Young Serrano Transitions With His Father

The second day of USA Baseball’s Tournament of Stars featured some solid pitching and mixed in with some known quantities was Kyle Serrano, the son of Tennessee head coach Dave Serrano. A 6-foot-1, 190-pound righthander, the younger Serrano started the day’s final game for NABF—opposite of Chris Oakley, a 6-foot-8, 220-pound righty from New Jersey.

Serrano showed solid arm strength, sitting 88-90 mph and flashed a good changeup in the high 70s with fade. He threw 55 pitches in 2 2/3 innings, allowing two runs on two hits and two walks while striking out two.

“I definitely need to work on staying on top of my pitches,” Serrano said. “I’m going to compete as hard as I can on the field. I’m not afraid when I go out there. I work really hard after starts so I can be at my best when I go out there.”

Dave Serrano took the Tennessee job in June 2011 after being the head coach at Cal State Fullerton since 2008. Moving from Southern California to Tennessee can be a difficult transition for a young athlete, but Kyle Serrano wound up at Farragut High in Knoxville, a prominent program that routinely produces Division I and professional prospects and is in Top 25 discussions every year. Serrano was hurt most of the 2012 season with a cracked rib, but he’s back to full health now and had no trouble with the move to the Volunteer State.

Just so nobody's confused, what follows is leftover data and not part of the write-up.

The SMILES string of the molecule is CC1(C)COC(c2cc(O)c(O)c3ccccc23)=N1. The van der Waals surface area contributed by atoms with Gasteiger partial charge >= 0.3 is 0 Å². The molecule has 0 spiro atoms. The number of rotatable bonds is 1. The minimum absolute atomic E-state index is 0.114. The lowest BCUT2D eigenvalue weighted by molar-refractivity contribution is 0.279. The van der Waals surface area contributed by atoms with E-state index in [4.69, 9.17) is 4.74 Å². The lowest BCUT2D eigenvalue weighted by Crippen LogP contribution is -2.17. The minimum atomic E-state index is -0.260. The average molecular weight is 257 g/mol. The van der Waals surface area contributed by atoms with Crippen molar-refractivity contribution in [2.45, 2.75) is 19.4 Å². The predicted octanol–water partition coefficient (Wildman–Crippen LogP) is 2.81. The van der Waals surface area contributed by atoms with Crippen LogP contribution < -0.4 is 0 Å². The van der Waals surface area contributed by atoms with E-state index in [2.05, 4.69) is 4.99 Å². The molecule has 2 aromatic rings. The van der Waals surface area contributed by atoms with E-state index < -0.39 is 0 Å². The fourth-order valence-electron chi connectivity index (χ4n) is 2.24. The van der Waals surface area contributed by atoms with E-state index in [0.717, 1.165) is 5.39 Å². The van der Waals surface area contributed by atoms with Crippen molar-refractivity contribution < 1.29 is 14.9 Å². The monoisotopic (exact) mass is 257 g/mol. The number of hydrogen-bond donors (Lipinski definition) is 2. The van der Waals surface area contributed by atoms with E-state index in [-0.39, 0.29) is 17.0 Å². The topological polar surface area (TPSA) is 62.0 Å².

“I transitioned pretty well,” he said. “It wasn’t hard at all. I was hurt for most of the season, but it was fun. I like playing for that program.”

Being the son of a well-respected coach has its benefits and Serrano has taken advantage of them since he was a little kid.

“When I was younger, I was always at his practices hearing him speak and talk to guys about stuff,” he said. “He doesn’t get into a lot of details. He keeps it simple. It’s helped a lot being around him.”

Dave Serrano is the manager of the Collegiate National Team and if Kyle makes the first cut for the 18-and-under National Team, he’ll have a chance to play with or against his father in the Prospect Classic next week.

Bouncing Back

One of the more interesting arms to throw on Thursday was lefthander Ian Clarkin of Madison High in San Diego. He has a good frame at 6-foot-2, 185 pounds and he hides the ball well with a high leg kick and clean arm action. Hitters had trouble pick the ball up and Clarkin breezed through three innings of work. He walked only one and struck out five, a stark contrast to his outing last week in which he walked several hitters in two innings of work.

Clarkin sat 89-91 and was consistently around the zone and mixed in a good, sharp curveball in the low 70s and a solid changeup that was 79-80. He describes himself as an aggressive pitcher and cites Phillies closer Jonathan Papelpon has his role model, but is mindful that he has some developing to do.

“I’ve been working very hard to get where I am and what I’ve been doing,” he said. “By next year I just want develop more of a power curveball. My curveball is OK, but you can always improve.”

At Madison High, Clarkins was teammates with Corey Oswalt, who the Mets took in the seventh round and signed for $475,000. Oswalt was seen a lot on the showcase circuit in years past as a shortstop and third baseman with big power, but the Mets took him as a righthander because of his 6-foot-4, 210-pound frame and raw arm strength. He sits 88-90 and touches 91-92, but Clarkin sees more coming.

“He has a very good arm,” he said. “Once he starts using his legs, I expect him to start hitting 95 plus. He’s a big kid. He’s going to be a good pitcher.”

Photo: Kyle Serrano (Alexis Brudnicki)